"We're always evaluating the next challenge for shipping, and with IMO's work toward new environmental legislation, we're naturally looking for a solution to these challenges. So we're in continuous talks with a wide range of potential future partners," she says, adding:
"LNG is one of several possible alternative solutions going forward, and it's only natural for us to evaluate and discuss these solutions with potential partners and suppliers, such as Gazprom."
Soon or later shipping companies will have to comply with the increasing exhaust regulations due to future requirements for the sulfur emissions in the shipping industry. Vessels are will be required to sail on fuel with reduced sulfur contents or they will be required to clean their emissions significantly.
In such zones, vessels are barred from sailing fuel with over 0.10% sulfur, a fact forcing shipping companies in the world in various regions to change their current operations, not least having the chance to add extra strain to their finances. So far, there are 3 potential ways of complying with the exhaust regulations:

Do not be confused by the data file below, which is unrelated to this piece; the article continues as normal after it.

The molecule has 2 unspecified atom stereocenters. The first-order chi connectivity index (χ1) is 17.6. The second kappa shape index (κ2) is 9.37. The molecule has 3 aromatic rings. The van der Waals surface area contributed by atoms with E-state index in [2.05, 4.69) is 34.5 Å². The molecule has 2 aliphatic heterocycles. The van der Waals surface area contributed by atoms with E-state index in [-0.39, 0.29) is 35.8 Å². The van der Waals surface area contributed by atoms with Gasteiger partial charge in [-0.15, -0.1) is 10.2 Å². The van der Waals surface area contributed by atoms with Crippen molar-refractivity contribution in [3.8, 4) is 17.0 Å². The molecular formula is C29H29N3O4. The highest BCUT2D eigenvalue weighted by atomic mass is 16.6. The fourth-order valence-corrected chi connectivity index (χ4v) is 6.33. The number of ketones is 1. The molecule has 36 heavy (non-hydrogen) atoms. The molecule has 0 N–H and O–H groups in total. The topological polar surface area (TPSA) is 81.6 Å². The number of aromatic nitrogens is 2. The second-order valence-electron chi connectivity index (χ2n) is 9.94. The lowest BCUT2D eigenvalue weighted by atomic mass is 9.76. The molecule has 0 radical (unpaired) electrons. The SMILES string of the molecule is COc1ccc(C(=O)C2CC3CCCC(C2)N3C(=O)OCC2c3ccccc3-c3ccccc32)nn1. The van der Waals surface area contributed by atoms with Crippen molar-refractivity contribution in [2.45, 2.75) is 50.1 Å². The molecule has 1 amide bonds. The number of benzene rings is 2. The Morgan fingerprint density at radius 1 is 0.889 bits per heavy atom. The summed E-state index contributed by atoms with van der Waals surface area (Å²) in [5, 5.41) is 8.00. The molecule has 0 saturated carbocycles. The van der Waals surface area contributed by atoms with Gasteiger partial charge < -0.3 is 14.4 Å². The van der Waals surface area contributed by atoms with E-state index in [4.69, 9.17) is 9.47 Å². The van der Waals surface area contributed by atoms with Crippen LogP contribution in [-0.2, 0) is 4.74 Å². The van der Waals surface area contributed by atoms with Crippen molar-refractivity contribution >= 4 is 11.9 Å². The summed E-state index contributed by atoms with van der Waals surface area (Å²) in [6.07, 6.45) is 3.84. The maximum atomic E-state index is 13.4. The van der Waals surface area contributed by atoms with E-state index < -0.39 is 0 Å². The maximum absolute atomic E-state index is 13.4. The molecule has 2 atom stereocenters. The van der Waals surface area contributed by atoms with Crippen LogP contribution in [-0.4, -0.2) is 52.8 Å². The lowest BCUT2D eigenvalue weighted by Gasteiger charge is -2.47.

- Installing subscribers to clean the exhaust from the vessels
- Use LNG
- Switch to the Marine Gas Oil in the ECA zones (which is very expensive)
A lot of shipping companies are leaning toward liquefied natural gas as the new fuel for vessels worldwide. Maersk Line is this not the only shipping company that is interested in LNG. A series of the biggest companies in the shipping industry (and not only) stated a new collaboration, which is going to explore
"and ultimately aims to realize the commercial and environmental benefits of using liquefied natural gas, LNG, as a shipping fuel for deep sea marine transportation."
The new partnership is consisted between Shell, DNV GL, ship operator Cargill and Xynteo, which is environmetal consulting company. And Det Norske Veritas GL has long pointed to a breakthrough for liquefied natural gas as vessel fuel:
“At DNV GL we have – for a long time - been convinced that LNG is an important future fuel for shipping, and we have watched the international shipping industry wake up to this reality. But breaking into the deep sea trades has been a challenge, so we are now excited about overcoming this barrier together with Cargill, Shell, and Xyntéo," says Tor Svenson, CEO of DNV GL Maritme, in the press release.